Thursday, April 29, 2010

Open Letter to the Chair of the Commision for Local Administration in England: Update

Further to my earlier posts [1] [2] [3] [4] about a Local Government Ombudsman who previously worked for the council you may be complaining about.

This is a copy of the letter I received in response to my complaint.

20th April 2010 Our ref: York/TR/dfg
Dear Mr Nunn
Thank you for your letter dated the 1st April received in this office on the 7th April 2010.
With regard to your enquiry about Anne Seex determining complaints against Lancaster I would draw your attention to the following extract from the Local Government At (SIC) 1974 Schedule 4 (1)(2) which states:
2)  A Commissioner shall not at any time conduct a case arising in an area if it is wholly or partly within an area for which one of those authorities is responsible and, within the five years ending at that time ("the disqualification period")
a) Has been a member of that authority,
b) Has taken action on behalf of that authority in the exercise of any of their functions,
c) Has taken action which, by virtue of an enactment, is treated as having been taken by that authority in the exercise of any of their functions.
However, the Commissioner's Register of interests attached to the Code of Conduct asks Local Commissioners to declare any bodies of which they have been a paid employee within 10 years.
Given that the ten year period is twice that contained in the LGA 1947 the Commission considers that the transfer was reasonable.
Your sincerely
Tony Redmond
Having read Mr Redmond's response with interest I have the following comments to make.

Firstly, I did not write, as Mr Redmond wrongly suggests, to enquire about Anne Seex determining complaints against Lancaster. I clearly submitted a formal complaint about the issue 'I wish to make a formal complaint regarding the Commission's decision to allow Anne Seex to determine complaints against Lancaster City Council.' Read my complaint here.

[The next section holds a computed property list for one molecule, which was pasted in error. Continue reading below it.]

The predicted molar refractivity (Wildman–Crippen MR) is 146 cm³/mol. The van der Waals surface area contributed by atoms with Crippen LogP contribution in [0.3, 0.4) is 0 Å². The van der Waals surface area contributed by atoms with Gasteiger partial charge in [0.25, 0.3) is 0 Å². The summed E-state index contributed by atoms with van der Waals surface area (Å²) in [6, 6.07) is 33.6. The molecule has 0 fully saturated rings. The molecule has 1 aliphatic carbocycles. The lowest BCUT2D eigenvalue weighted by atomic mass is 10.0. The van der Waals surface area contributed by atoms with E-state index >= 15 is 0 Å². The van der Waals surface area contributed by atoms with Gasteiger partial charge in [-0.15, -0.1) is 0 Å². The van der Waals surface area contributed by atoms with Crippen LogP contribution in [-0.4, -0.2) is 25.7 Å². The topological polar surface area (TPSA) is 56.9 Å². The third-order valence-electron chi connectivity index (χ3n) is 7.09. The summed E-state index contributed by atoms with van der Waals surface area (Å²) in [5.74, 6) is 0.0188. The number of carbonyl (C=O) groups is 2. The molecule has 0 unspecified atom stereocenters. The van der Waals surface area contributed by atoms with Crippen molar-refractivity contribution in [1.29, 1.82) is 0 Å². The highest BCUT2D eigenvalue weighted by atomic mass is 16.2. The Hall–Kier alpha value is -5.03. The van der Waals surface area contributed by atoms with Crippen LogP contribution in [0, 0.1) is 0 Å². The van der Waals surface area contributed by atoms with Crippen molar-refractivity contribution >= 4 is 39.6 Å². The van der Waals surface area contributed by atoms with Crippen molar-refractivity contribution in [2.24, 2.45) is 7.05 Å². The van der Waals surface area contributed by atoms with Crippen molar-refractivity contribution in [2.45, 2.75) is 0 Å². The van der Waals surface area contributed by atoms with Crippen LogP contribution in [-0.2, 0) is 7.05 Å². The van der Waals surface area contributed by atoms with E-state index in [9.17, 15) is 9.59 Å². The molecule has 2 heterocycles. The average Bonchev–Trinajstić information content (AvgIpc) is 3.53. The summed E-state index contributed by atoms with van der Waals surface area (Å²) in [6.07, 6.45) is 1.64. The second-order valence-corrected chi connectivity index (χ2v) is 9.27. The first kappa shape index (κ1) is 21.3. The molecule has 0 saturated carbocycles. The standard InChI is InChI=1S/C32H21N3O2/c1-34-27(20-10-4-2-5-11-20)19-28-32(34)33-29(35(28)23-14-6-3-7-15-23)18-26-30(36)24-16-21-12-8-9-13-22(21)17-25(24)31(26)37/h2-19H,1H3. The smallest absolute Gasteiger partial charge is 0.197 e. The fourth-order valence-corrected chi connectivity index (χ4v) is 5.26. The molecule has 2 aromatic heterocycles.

Secondly, I made it quite clear I knew about the ten year rule 'I understand the 10 year rule no longer applies but can't understand how anyone, under any circumstance, would find it acceptable that Anne Seex, as a Local Government Ombudsman, is given the authority to determine complaints against Lancaster City Council.' Read my complaint here.

Therefore, if you extract all the unnecessary padding and nonsense from his response you end up with Dear Mr Nunn The Commission considered the transfer was reasonable. Yours Sincerely Tony Redmond

Taking into consideration that Mr Redmond is the longest serving Local Government Ombudsman and Chair or the Commission for Local Administration in England (CLAE), the formal name for the Local Government Ombudsman, his response raises a number of very serious concerns. He is clearly prepared to dismiss an internal complaint as an enquiry even when you start your letter I want to make a formal complaint. He is also clearly prepared to include irrelevant information and padding to hide the fact that he has ignored your complaint and the rationale behind it.

(The rationale behind my complaint was) ..some 37% of staff and 43% of members who worked with Anne Seex still work in the authority concerned. In addition, Pat Thomas, the Local Government Ombudsman she took over from in 2005, still lives and works in the Lancaster area. This cannot be fair under any circumstances and I cannot understand how the Commission members could even begin to think this is acceptable.

So we now have evidence that the most senior Local Government Ombudsman / Chair of the CLAE is quite wiling to ignoring an internal complaint and the substance of it. Essentially just like Local Government Ombudsmen often do when faced with a complaint about themselves or a council which they would prefer to bury.

What many people may not be aware of is that Local Government Ombudsmen delegate their function to others who may have recently worked at the council you are complaining about. Read more about this issue

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